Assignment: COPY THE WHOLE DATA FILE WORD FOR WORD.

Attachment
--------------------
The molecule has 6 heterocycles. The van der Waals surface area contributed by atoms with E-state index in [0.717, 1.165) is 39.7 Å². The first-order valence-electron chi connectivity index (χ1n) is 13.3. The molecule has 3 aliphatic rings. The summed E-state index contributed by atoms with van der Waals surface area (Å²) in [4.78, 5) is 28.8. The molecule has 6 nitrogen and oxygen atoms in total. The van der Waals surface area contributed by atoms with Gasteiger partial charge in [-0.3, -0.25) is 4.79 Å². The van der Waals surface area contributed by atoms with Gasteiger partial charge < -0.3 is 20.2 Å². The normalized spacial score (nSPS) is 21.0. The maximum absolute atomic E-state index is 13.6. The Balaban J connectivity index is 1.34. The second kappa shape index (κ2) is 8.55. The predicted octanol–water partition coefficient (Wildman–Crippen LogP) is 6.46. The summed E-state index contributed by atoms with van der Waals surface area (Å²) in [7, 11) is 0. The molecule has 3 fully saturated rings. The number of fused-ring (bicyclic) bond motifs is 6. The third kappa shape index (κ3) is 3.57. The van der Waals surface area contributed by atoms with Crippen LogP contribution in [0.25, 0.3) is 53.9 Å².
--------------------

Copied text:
The molecule has 6 heterocycles. The van der Waals surface area contributed by atoms with E-state index in [0.717, 1.165) is 39.7 Å². The first-order valence-electron chi connectivity index (χ1n) is 13.3. The molecule has 3 aliphatic rings. The summed E-state index contributed by atoms with van der Waals surface area (Å²) in [4.78, 5) is 28.8. The molecule has 6 nitrogen and oxygen atoms in total. The van der Waals surface area contributed by atoms with Gasteiger partial charge in [-0.3, -0.25) is 4.79 Å². The van der Waals surface area contributed by atoms with Gasteiger partial charge < -0.3 is 20.2 Å². The normalized spacial score (nSPS) is 21.0. The maximum absolute atomic E-state index is 13.6. The Balaban J connectivity index is 1.34. The second kappa shape index (κ2) is 8.55. The predicted octanol–water partition coefficient (Wildman–Crippen LogP) is 6.46. The summed E-state index contributed by atoms with van der Waals surface area (Å²) in [7, 11) is 0. The molecule has 3 fully saturated rings. The number of fused-ring (bicyclic) bond motifs is 6. The third kappa shape index (κ3) is 3.57. The van der Waals surface area contributed by atoms with Crippen LogP contribution in [0.25, 0.3) is 53.9 Å².